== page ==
"Strong typing vs. strong testing"
lie.1296 at gmail.com
Sun Oct 10 11:24:19 CEST 2010
On 10/01/10 00:24, TheFlyingDutchman wrote:
>>> If I had to choose between "blow up" or "invalid answer" I would pick
>>> "invalid answer".
>> there are some application domains where neither option would be
>> viewed as a satisfactory error handling strategy. Fly-by-wire, petro-
>> chemicals, nuclear power generation. Hell you'd expect better than
>> this from your phone!
> I wasn't speaking generally, just in the case of which of only two
> choices RG's code should be referred to - "blowing up" or "giving an
> invalid answer".
I can make any application never blows up. Just put this in the main()
of every application you write:
... program goes here ...
Done. Program never halted execution, it never blows up. My program is
bug free, heck why do thousands of computer scientists can't figure out
that such a simple construct will fix all bugs once and for all?
> I think error handling in personal computer and website software has
> improved over the years but there is still some room for improvement
> as you will still get error messages that don't tell you something you
> can relay to tech support more than that an error occurred or that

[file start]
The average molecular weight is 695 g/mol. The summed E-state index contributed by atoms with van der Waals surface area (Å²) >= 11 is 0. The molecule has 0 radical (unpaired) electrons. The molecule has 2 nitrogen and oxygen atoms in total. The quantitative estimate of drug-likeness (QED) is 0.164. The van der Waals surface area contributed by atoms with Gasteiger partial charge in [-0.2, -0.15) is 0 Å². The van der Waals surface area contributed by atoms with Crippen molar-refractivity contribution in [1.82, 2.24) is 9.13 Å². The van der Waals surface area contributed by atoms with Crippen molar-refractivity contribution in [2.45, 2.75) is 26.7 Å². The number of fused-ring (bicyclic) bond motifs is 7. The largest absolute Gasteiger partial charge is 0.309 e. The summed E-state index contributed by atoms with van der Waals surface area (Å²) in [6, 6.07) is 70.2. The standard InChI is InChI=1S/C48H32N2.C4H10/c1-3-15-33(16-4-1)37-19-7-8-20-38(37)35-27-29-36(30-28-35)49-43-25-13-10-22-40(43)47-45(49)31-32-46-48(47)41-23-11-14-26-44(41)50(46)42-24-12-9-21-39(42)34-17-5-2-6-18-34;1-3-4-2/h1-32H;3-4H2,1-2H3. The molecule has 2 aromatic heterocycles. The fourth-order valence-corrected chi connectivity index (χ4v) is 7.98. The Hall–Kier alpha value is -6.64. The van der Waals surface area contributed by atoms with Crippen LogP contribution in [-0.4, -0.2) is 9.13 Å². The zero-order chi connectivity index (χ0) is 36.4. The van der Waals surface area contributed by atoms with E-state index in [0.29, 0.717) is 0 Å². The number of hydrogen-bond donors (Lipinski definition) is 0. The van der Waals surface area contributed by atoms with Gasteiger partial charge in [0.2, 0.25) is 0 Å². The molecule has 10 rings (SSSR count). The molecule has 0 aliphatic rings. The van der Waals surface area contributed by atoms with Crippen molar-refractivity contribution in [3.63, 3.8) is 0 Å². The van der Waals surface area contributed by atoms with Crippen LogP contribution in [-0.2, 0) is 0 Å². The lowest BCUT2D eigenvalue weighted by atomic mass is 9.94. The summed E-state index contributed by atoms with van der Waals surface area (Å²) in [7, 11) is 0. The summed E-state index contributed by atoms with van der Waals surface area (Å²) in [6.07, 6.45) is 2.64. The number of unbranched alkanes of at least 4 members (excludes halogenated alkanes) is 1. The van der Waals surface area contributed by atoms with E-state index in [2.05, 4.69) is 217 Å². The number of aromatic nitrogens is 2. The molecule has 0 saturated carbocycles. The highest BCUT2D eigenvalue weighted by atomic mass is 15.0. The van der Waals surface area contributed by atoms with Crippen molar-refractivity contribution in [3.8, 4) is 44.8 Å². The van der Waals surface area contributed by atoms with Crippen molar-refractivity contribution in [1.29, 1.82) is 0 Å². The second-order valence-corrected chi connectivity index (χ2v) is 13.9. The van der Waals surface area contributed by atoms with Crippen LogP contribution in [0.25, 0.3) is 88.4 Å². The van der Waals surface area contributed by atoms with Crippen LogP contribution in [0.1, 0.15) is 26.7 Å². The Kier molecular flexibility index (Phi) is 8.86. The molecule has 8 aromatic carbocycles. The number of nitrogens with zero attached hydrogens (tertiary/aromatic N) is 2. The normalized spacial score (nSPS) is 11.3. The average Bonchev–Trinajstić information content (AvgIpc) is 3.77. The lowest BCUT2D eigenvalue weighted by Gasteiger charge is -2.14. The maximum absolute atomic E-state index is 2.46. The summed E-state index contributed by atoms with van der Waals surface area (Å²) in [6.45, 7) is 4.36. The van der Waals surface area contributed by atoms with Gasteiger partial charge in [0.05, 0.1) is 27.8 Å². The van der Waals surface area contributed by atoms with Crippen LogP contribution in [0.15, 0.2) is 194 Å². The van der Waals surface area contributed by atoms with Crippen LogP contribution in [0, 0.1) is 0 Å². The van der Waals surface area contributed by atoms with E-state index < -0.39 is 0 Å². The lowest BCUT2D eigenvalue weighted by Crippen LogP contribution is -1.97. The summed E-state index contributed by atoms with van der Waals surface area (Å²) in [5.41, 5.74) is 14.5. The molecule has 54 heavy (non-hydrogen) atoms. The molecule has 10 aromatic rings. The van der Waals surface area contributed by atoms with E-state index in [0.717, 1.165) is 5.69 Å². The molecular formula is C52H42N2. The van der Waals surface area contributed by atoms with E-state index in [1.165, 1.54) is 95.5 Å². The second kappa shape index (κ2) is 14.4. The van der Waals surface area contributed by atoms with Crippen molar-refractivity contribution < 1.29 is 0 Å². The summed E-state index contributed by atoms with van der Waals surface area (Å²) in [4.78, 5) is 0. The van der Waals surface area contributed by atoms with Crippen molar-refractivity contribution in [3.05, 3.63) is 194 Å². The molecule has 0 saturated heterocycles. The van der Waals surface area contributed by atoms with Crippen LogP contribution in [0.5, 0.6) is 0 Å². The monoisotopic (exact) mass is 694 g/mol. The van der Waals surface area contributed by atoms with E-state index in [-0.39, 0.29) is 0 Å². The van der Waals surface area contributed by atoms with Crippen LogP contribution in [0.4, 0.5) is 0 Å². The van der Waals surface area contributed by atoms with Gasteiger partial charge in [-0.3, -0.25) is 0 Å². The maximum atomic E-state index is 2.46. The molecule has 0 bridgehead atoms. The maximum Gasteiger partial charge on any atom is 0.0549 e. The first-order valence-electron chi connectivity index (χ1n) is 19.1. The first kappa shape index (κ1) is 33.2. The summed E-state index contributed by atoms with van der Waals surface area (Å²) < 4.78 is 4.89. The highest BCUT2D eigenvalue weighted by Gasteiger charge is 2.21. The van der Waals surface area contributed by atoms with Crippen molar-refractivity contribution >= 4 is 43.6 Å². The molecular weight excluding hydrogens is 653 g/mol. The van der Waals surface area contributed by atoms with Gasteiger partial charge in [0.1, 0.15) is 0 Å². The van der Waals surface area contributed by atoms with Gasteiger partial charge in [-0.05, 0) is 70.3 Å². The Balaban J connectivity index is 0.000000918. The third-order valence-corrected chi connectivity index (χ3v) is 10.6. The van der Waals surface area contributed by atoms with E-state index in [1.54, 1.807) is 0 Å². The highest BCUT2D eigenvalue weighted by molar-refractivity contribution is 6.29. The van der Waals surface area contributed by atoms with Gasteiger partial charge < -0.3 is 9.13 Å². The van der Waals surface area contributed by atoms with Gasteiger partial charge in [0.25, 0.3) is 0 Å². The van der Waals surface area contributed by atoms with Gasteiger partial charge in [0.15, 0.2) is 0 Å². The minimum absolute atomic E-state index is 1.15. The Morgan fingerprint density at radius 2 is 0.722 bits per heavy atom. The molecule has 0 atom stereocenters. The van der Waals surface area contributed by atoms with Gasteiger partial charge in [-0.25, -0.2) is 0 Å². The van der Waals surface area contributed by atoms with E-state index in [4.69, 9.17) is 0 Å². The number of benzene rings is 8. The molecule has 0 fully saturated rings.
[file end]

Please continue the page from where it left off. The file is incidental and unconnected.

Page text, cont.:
> some operation can't be performed.
I think the ideal error message tells the user exactly what's wrong and
how to fix the problem. A generic error message like "This program
encountered a problem, and need to close." is as useless as an error
message could be.
> But I worked with programmers doing in-house software who were
> incredibly turned off by exception handling in C++. I thought that
> meant that they preferred to return and check error codes from
> functions as they had done in C, and for some of them it did seem to
> mean that.
Introduce them to RAII (Resource Acquisition Is Initialization), that's
a superior alternative to exception handling in C++.
> But for others it seemed that they didn't want to
> anticipate errors at all ("that file is always gonna be there!"). I
> read a Java book by Deitel and Deitel and they pointed out what might
> have lead to that attitude - the homework and test solutions in
> college usually didn't require much if any error handling - the
> student could assume files were present, data was all there and in the
> format expected, user input was valid and complete, etc.
Personally, the amount of error message I'd design into the program
depends on the expected level of proficiency of the expected users. If
I'm developing for an in-house software, and most of the users of my
program are expected to be experts or have necessary training, I'd be
less inclined to include sophisticated error checking in favor of
simplicity (but I usually work in high-level language, where errors like
non-existent file will throw an exception instead of passing silently,
so take it with a grain of salt). If I'm designing software for a
general public though, I'd include multitudes of idiot checking.
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